Fall River, MA
Lizzie Borden House, 92 2nd St. #230 in Fall River
Although she was tried and acquitted of the gruesome murder at her 1845-era Victorian home in Fall River, the axe-wielding Lizzie Borden never shook her “forty whacks” claim to fame that she hacked up her father and stepmother on August 4, 1892. In addition to her chop-chop notoriety, Borden apparently had an intimate relationship with actress Nance O’Neill. Yep, Lizzie was a lesbian. There’s also a theory that she had a torrid love affair with the housekeeper, Bridget Sullivan, and their testimony contradicted each other during the trial and sometimes even contradicted their own stories. Currently a bed & breakfast and museum, the Borden house is open for curiosity seekers to spend the night in the actual house where the murders took place. As far as ghosts, visitors claim to hear sounds of a woman weeping and have spotted a full-bodied apparition wearing Victorian-era clothing dusting the furniture. There are also reports of phantom footsteps storming down the stairs and doors mysteriously opening and closing. Also, guests have heard muffled conversations coming from vacant rooms. Perhaps it’s the spirits of Borden and Sullivan making a post-mortem pact to hide the bloody hatchet.
Hammond Castle, 80 Hesperus Ave. in Gloucester
Inventor John Hays Hammond, Jr. built this breathtaking medieval-style castle in the late 1920s. Marrying late in life to his wife Irene Fenton, the eccentric used the mansion as a laboratory and private residence until his death in 1956. In fact, he’s buried in a crypt tucked away on the property and is rumored to be among the several wayward spirits who haunt the house. Hammond had an odd desire to be reincarnated as a cat and many believe the black feline who roamed the grounds and set up shop in his favorite chair in the library was, in fact, Hammond himself. The mad scientist collected bizarre antiques, like the skull of seaman from Christopher Columbus’ crew, and it’s said that some of the artifacts were possibly enchanted. He also was fascinated with Spiritualism and there’s an area known as the “dead spot,” marked by a chair, where Hammond hosted psychic mediums. Items in the castle inexplicably disappear and reappear. A full-bodied apparition has been seen in the organ loft and a red-haired female specter has popped up amongst guests at weddings held at the castle. Henry Davis Sleeper, the legendary gay designer who built Eastern Point’s Beauport and is rumored to have had an unrequited love affair with his Red Roof neighbor Abram Piatt Andrew, Jr., was a regular at Hammond Castle. In fact, Sleeper designed the inventor’s favorite spot, known as the “whisper room,” where people have heard disembodied voices from beyond.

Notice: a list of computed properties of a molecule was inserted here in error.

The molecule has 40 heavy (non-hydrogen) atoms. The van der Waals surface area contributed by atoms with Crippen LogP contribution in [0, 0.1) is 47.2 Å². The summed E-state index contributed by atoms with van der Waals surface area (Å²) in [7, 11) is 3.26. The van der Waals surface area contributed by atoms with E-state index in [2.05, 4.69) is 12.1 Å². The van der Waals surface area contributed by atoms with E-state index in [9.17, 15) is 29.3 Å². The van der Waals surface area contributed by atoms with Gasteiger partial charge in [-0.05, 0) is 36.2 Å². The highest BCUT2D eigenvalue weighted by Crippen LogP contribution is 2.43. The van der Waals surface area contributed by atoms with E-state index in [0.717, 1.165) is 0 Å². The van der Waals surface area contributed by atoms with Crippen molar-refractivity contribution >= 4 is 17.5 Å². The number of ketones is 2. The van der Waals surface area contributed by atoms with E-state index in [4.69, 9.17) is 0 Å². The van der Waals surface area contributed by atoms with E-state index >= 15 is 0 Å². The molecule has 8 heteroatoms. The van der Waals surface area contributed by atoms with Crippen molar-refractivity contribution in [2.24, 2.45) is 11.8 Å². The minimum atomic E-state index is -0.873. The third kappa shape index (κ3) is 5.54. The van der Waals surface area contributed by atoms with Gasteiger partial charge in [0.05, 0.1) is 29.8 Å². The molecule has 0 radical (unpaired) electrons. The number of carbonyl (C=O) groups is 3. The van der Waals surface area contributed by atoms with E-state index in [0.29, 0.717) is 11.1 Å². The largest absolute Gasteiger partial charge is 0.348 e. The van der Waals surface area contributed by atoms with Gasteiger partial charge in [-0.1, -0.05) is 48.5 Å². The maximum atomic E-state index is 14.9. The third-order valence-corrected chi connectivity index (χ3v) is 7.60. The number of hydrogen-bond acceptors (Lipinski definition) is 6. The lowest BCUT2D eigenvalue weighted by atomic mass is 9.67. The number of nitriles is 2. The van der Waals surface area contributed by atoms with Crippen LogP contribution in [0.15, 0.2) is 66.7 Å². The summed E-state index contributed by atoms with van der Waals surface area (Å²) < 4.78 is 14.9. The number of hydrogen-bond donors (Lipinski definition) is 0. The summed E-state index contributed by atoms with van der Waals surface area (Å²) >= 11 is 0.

Carpe Diem, 12 Johnson St. in Provincetown